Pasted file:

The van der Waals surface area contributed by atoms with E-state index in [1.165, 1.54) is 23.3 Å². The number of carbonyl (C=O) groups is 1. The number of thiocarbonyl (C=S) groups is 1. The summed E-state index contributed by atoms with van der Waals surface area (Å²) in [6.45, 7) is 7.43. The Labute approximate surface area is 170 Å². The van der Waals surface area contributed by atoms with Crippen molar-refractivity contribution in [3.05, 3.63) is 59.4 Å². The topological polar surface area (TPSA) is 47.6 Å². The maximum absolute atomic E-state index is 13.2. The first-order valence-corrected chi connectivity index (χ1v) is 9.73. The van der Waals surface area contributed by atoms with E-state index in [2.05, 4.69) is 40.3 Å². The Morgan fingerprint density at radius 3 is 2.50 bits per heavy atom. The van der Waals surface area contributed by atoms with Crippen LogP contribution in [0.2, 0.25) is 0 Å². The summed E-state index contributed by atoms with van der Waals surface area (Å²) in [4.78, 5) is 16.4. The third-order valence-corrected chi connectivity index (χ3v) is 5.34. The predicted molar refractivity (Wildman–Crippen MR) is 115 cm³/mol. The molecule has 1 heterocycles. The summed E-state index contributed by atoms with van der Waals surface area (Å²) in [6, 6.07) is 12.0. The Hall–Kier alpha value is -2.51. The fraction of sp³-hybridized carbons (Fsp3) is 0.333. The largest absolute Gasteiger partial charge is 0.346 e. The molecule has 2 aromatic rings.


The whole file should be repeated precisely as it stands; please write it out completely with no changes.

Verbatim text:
The van der Waals surface area contributed by atoms with E-state index in [1.165, 1.54) is 23.3 Å². The number of carbonyl (C=O) groups is 1. The number of thiocarbonyl (C=S) groups is 1. The summed E-state index contributed by atoms with van der Waals surface area (Å²) in [6.45, 7) is 7.43. The Labute approximate surface area is 170 Å². The van der Waals surface area contributed by atoms with Crippen molar-refractivity contribution in [3.05, 3.63) is 59.4 Å². The topological polar surface area (TPSA) is 47.6 Å². The maximum absolute atomic E-state index is 13.2. The first-order valence-corrected chi connectivity index (χ1v) is 9.73. The van der Waals surface area contributed by atoms with E-state index in [2.05, 4.69) is 40.3 Å². The Morgan fingerprint density at radius 3 is 2.50 bits per heavy atom. The van der Waals surface area contributed by atoms with Crippen LogP contribution in [0.2, 0.25) is 0 Å². The summed E-state index contributed by atoms with van der Waals surface area (Å²) in [4.78, 5) is 16.4. The third-order valence-corrected chi connectivity index (χ3v) is 5.34. The predicted molar refractivity (Wildman–Crippen MR) is 115 cm³/mol. The molecule has 1 heterocycles. The summed E-state index contributed by atoms with van der Waals surface area (Å²) in [6, 6.07) is 12.0. The Hall–Kier alpha value is -2.51. The fraction of sp³-hybridized carbons (Fsp3) is 0.333. The largest absolute Gasteiger partial charge is 0.346 e. The molecule has 2 aromatic rings.